BEDFORD, MA. - June 22, 2010 -
Today RSA, the Security Division of EMC (NYSE:EMC) released a new security brief detailing how advanced security technologies can be combined with emerging outsourced services to relieve merchants of the growing burden of storing electronic payment card information. In the brief, "Secure Payment Services: Card Data Security Transformed," experts from companies including RSA, First Data Corporation and Visa urge merchants to rethink how they manage card data, asserting that they can gain better business insight and value without having to keep card numbers at all.
When it comes to maintaining credit card data, merchants face increasing challenges as IT demands expand, PCI requirements escalate and credit card thieves grow more sophisticated. Within this environment, the new RSA Security Brief introduces a model for outsourcing credit card data security called "secure payment services." Secure payment services transfer safeguarding card information to outside service providers, improving electronic card data security while simultaneously reducing the time, complexity and cost of achieving PCI compliance for merchants.
"The benefits of secure payment services can be significant. We believe many merchants will move to an outsourced services model by 2015," said Craig Tieken, Vice President, Merchant Product Management, First Data. "As the merchant responsibilities associated with storing payment card data continue to increase, these new centralized repositories allow merchants to preserve all the marketing and operational advantages of tracking card information while transferring a large portion of the risk by removing the card numbers from the merchant’s card environment. This shift will create a new industry standard for securely processing credit, debt and other payment card transactions."
RSA's new Security Brief outlines how next-generation payment processing services take advantage of end-to-end data encryption and a newer technology called "tokenization." Data encryption obscures card numbers by scrambling them in a reversible format. Tokenization replaces card numbers altogether with safe proxies that can't be fraudulently used for purchases, but still allow merchants to track and analyze the customer purchasing behaviors associated with each payment card. The security brief describes a model for using end-to-end encryption and tokenization together to render card numbers unusable when intercepted by thieves.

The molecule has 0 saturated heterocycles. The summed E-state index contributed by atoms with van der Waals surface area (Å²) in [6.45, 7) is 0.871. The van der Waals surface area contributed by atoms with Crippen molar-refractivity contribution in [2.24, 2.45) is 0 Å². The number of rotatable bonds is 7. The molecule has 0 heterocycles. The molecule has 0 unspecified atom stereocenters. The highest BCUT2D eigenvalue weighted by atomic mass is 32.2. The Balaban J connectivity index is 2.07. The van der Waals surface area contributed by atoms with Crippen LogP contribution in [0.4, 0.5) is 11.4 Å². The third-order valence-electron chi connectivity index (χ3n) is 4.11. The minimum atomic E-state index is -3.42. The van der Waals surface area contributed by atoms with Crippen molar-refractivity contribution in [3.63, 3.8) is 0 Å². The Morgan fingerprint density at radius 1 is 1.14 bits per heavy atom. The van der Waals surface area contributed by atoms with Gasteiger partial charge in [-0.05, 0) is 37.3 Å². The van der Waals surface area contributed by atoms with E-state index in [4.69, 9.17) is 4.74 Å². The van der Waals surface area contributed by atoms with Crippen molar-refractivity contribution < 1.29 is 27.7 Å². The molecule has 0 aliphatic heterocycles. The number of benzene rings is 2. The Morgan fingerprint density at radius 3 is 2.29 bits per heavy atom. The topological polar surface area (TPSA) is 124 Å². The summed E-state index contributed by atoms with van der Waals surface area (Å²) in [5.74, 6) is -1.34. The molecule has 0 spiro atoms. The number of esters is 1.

"Secure payment services based on encryption and tokenization will radically transform how most merchants handle payment card data," said Sam Curry, RSA's Chief Technologist. "Just as bank accounts insured by the FDIC provided a better way for people to save cash than stashing it inside their mattresses, this new generation of outsourced secure payment card services will provide a way for merchants to track and use payment card data that is vastly superior to keeping actual card numbers within the enterprise."
RSA's latest security brief, "Secure Payment Services: Card Data Security Transformed" examines the external conditions fueling the need to rethink traditional payment paradigms, the innovative technologies that are enabling new approaches within the enterprise and the opportunities driving the risk of outsourced secure payment services. The brief also provides practical guidance on what merchants should look for when evaluating secure payment services providers. The brief is available to download from RSA's website at: http://www.rsa.com/document.aspx?id=10990
An RSA Speaking of Security Podcast is also available featuring RSA's Branden Williams addressing why he believes merchants will be adopting the Secure Payment Services model to manage payment card risk.
Authors of the RSA Security Brief include many of the industry's foremost leaders in payment card security:
RSA Security Briefs are designed to provide IT leaders with essential guidance on today's most pressing information security risks and opportunities. Each Security Brief is created by a select response team of experts who mobilize across organizations to share specialized knowledge on a critical emerging topic. Offering both big-picture insight and practical technology advice, RSA Security Briefs are vital reading for today's forward-thinking security practitioners.
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